Evaluation of feeds from tropical origin for in vitro methane production potential and rumen fermentation in vitro

Kaushik Pal, Amlan K. Patra, Artabandhu Sahoo


Enteric methane arising due to fermentation of feeds in the rumen contributes substantially to the greenhouse gas emissions. Thus, like evaluation of chemical composition and nutritive values of feeds, methane production potential of each feed should be determined. This experiment was conducted to evaluate several feeds for methane production potential and rumen fermentation using in vitro gas production technique so that low methane producing feeds could be utilized to feed ruminants. Protein- and energy-rich concentrates (n=11), cereal and grass forages (n=11), and different straws and shrubs (n=12), which are commonly fed to ruminants in India, were collected from a number of locations. Gas production kinetics, methane production, degradability and rumen fermentation greatly varied (p<0.01) among feeds depending upon the chemical composition. Methane production (mL/g of degraded organic matter) was lower (p<0.01) for concentrate than forages, and straws and shrubs. Among shrubs and straws, methane production was lower (p<0.01) for shrubs than straws. Methane production was correlated (p<0.05) with concentrations of crude protein (CP), ether extract and non-fibrous carbohydrate (NFC) negatively, and with neutral detergent (NDF) and acid detergent fiber (ADF) positively. Potential gas production was negatively correlated (p=0.04) with ADF, but positively (p<0.01) with NFC content. Rate of gas production and ammonia concentration were influenced by CP content positively (p<0.05), but by NDF and ADF negatively (p<0.05). Total volatile fatty acid concentration and organic matter degradability were correlated (p<0.05) positively with CP and NFC content, but negatively with NDF and ADF content. The results suggest that incorporation of concentrates and shrubs replacing straws and forages in the diets of ruminants may decrease methane production.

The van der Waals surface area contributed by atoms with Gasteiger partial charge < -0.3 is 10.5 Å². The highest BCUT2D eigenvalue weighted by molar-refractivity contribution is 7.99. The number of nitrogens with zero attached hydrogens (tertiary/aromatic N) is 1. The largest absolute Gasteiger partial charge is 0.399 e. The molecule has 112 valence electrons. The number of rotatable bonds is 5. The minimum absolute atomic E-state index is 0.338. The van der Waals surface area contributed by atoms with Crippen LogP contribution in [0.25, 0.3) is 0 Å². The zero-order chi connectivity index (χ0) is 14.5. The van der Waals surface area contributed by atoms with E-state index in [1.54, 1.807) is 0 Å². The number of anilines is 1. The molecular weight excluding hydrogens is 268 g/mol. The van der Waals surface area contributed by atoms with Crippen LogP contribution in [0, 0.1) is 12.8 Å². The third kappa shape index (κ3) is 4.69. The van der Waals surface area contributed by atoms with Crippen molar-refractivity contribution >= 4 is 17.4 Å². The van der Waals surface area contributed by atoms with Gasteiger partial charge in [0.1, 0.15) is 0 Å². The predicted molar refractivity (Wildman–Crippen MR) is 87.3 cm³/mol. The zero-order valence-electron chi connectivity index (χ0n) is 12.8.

degradability; tropical feeds; in vitro gas production

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DOI: 10.5424/sjar/2015133-7467